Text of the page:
Kachin State (Kachin: Jingphaw Mungdaw) is the northernmost state of Myanmar. It is bordered by China to the north and east; Shan State to the south; and Sagaing Region and India to the west. It lies between north latitude 23° 27' and 28° 25' longitude 96° 0' and 98° 44'. The area of Kachin State is 89,041 km2 (34,379 sq mi). The capital of the state is Myitkyina. Other important towns include Bhamo and Putao. Kachin State has Myanmar's highest mountain, Hkakabo Razi (5,889 metres (19,321 ft)), forming the southern tip of the Himalayas, and a large inland lake, Indawgyi Lake.
History Of Kachin State
Traditional Kachin society was based on shifting hill agriculture. According to "The Political Systems of Highland Burma: A Study of Kachin Social Structure", written by E. R. Leach, Kachin was not a lingusitic category. Political authority was based on chieftains who depended on support from immediate kinsmen. Considerable attention has been given by anthropologists of the Kachin custom of maternal cousin marriage, wherein it is permissible for a man to marry his mother’s brother’s daughter, but not with the father’s sister’s daughter. In pre-colonial times, the Kachin were animist.
The Burmese government under Aung San reached the Panglong Agreement with the Shan, Kachin, and Chin peoples on 12 February 1947. The agreement accepted "Full autonomy in internal administration for the Frontier Areas" in principle and envisioned the creation of a Kachin State by the Constituent Assembly. Kachin State was formed in 1948 out of the British Burma civil districts of Bhamo and Myitkyina, together with the larger northern district of Puta-o. The vast mountainous hinterlands are predominantly Kachin, whereas the more densely populated railway corridor and southern valleys are mostly Shan and Bamar. The northern frontier was not demarcated and until the 1960s Chinese governments had claimed the northern half of Kachin State as Chinese territory since the 18th century. Before the British rule, roughly 75% of all Kachin jadeite ended up in China, where it was prized much more highly than the local Chinese nephrite.
Kachin troops formerly formed a significant part of the Burmese army. With the unilateral abrogation of the Union of Burma constitution by the Ne Win regime in 1962, Kachin forces withdrew and formed the Kachin Independence Army (KIA) under the Kachin Independence Organization (KIO). Aside from the major towns and railway corridor, Kachin State has been virtually independent from the mid-1960s through 1994, with an economy based on smuggling, jade trade with China and narcotics. After a Myanmar army offensive in 1994 seized the jade mines from the KIO, a peace treaty was signed, permitting continued KIO effective control of most of the State, under aegis of the Myanmar military. This ceasefire immediately resulted in the creation of numerous splinter factions from the KIO and KIA of groups opposed to the SPDC's sham peace accord, and the political landscape remains highly unstable.
|Coordinates: 26°0′N 97°30′E / 26.000°N 97.500°E|
|• Chief Minister||Khat Aung (NLD)|
|• Legislature||Kachin State Hluttaw|
|• Total||89,041.8 km2 (34,379.2 sq mi)|
|• Density||19/km2 (49/sq mi)|
|• Ethnicities||Kachin (includ. Zaiwa), Lisu, Han-Chinese, Shan, Naga, Bamar, Nu|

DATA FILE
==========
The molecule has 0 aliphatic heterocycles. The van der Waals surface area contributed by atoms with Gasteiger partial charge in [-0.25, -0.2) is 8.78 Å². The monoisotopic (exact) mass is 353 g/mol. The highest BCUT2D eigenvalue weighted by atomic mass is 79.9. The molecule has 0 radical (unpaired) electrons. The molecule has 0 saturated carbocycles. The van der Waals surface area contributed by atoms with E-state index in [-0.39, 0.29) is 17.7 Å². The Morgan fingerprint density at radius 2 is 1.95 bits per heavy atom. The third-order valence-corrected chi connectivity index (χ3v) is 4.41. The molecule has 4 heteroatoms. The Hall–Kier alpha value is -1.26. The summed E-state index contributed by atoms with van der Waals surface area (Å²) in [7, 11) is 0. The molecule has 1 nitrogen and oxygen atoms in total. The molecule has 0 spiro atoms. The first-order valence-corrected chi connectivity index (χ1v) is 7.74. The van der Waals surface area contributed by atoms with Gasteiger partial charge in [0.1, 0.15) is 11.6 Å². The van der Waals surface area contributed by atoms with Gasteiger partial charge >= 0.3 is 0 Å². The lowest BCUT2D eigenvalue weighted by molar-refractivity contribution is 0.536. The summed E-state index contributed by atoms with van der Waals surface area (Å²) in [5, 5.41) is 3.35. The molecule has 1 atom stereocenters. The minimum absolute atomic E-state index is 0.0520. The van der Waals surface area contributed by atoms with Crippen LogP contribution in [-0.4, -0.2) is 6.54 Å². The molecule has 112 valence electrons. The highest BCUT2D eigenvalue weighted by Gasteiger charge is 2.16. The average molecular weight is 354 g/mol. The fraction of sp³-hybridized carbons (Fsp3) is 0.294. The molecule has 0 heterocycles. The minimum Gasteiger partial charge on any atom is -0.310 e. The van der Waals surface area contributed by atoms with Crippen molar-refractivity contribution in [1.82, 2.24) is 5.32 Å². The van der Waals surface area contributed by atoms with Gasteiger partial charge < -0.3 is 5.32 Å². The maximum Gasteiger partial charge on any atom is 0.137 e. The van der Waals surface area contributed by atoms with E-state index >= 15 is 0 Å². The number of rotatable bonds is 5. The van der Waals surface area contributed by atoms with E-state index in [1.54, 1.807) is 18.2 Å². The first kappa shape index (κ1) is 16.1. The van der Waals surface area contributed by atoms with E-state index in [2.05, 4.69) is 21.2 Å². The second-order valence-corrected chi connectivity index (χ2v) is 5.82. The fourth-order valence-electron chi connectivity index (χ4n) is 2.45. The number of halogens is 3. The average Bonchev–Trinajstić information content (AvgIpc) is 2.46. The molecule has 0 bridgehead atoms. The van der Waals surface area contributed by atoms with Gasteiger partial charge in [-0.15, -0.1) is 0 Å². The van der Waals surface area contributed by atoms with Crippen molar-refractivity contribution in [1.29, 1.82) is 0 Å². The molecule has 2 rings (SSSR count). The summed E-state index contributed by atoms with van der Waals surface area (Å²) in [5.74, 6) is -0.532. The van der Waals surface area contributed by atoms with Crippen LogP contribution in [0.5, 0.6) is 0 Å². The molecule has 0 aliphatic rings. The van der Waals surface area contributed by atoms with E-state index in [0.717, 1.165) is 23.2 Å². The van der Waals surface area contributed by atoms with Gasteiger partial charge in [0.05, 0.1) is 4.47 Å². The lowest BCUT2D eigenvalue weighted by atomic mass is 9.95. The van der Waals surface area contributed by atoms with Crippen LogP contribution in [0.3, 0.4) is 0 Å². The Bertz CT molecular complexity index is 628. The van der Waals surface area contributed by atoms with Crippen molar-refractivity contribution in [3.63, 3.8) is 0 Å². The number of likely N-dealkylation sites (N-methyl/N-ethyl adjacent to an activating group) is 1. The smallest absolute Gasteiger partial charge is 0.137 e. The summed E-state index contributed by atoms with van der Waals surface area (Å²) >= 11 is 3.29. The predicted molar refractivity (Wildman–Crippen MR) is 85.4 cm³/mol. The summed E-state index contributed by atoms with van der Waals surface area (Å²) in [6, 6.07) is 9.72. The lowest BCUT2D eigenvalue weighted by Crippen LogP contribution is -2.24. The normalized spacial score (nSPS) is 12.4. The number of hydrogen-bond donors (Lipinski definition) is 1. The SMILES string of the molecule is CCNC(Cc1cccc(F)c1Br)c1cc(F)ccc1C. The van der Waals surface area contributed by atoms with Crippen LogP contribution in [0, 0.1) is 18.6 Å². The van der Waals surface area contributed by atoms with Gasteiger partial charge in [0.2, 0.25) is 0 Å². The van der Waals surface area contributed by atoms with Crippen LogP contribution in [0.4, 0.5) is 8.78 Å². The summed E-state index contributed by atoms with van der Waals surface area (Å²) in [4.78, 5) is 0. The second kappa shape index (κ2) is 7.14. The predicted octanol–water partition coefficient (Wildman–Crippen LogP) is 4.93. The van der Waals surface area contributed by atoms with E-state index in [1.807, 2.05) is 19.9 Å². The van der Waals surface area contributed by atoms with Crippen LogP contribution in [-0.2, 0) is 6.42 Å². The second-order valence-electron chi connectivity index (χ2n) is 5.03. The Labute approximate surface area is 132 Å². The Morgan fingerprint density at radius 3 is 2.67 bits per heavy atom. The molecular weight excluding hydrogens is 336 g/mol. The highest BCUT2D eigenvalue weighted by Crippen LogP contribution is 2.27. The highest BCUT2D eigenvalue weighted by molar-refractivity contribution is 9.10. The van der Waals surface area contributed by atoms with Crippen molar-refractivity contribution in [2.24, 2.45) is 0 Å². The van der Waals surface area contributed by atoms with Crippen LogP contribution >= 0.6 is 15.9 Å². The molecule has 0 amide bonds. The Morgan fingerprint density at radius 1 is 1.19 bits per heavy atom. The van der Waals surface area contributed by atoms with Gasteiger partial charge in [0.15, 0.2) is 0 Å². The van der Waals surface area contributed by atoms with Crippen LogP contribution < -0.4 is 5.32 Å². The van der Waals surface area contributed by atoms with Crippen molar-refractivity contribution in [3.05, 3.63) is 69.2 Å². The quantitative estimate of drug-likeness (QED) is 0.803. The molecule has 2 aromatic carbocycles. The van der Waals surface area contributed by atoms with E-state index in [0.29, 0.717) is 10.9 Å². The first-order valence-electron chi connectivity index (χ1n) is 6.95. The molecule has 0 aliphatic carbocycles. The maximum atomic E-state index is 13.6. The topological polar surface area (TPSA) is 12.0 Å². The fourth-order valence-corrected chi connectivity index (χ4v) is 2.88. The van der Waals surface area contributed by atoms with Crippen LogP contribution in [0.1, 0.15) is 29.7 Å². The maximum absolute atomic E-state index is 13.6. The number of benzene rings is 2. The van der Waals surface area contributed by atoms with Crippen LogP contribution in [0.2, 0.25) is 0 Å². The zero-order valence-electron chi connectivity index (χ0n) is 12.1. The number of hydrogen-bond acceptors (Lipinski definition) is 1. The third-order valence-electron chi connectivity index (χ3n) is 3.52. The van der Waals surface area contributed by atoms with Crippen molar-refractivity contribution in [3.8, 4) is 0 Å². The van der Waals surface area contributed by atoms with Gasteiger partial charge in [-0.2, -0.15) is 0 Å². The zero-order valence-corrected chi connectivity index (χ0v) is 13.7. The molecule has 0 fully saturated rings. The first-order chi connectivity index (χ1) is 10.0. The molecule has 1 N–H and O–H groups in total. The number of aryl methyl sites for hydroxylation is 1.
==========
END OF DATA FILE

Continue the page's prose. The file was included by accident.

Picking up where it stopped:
|• Religions||Theravada Buddhism, Christianity|
|Time zone||MST (UTC+06:30)|
Christianity is the main religion for Kachin people in Kachin State. The traditional religion was animist, but missionary activity since the British period has converted the vast majority of the Kachin population to Christianity (many Protestant and few of Roman Catholics). However, Buddhism is the major religion among the Bamar immigrants and Shan people in Kachin.
|Religious group||Population % 1983||Population % 2014|
Language of Kachin State
The Jingpho language was the traditional language of the area, and is the state's lingua franca. The Bamar people (Burmese) were a minority in Kachin State before the independence of Burma from the British, but after 1948, groups of Bamar (Burmese) came to Kachin State to settle down so that offices could be run with the Burmese language, which has caused language shift and commenced the decline of the Kachin language.Many later Kachin generations did not have a chance to speak or learn their language properly at school. Some Kachin tribes speak and write their own language: the Zaiwa, the Rawang, and the Lisu, who speak both the Lisu language and the Lipo language.
The economy of Kachin State is predominantly agricultural. The main products include rice, teak, sugar cane, opium. Mineral products include gold and jade.[citation needed Hpakan is a well known place for its jade mines. Over 600 tons of jade stones, which were unearthed from Lone-Khin area in Hpakan aka Pha-Khant Township in Kachine State, had been displayed in Myanmar Naypyidaw to be sold in November 2011. Most of the jade stones extracted in Myanmar, 25,795 tons in 2009–10 and 32,921 tons in 2008–09, are from Kachin State. The largest jade stone in the world, 3000 tons, 21 metres long, 4.8 metres wide and 10.5 metres high was found in Hpakan in 2000.The Myanmar government pays little attention to the deterioration of environment in Kachin because of jade mining. There has been erosion, flooding and mudslides. Several houses are destroyed every year.
Kachin has deep economic ties with China, which acts as the regions biggest trading partner and chief investor in development project. One controversial construction project of a huge 1,055 megawatt hydroelectric power plant dam, the Myitsone Dam, is ongoing. It is funded by China Power Investment Cooperation. When completed, the dam will measure 152 metres high and the electricity produced will be sold to China. This project displaced about 15,000 people and is one of 7 projects planned for the Irrawady River. Bhamo is one of the border trading points between China and Myanmar.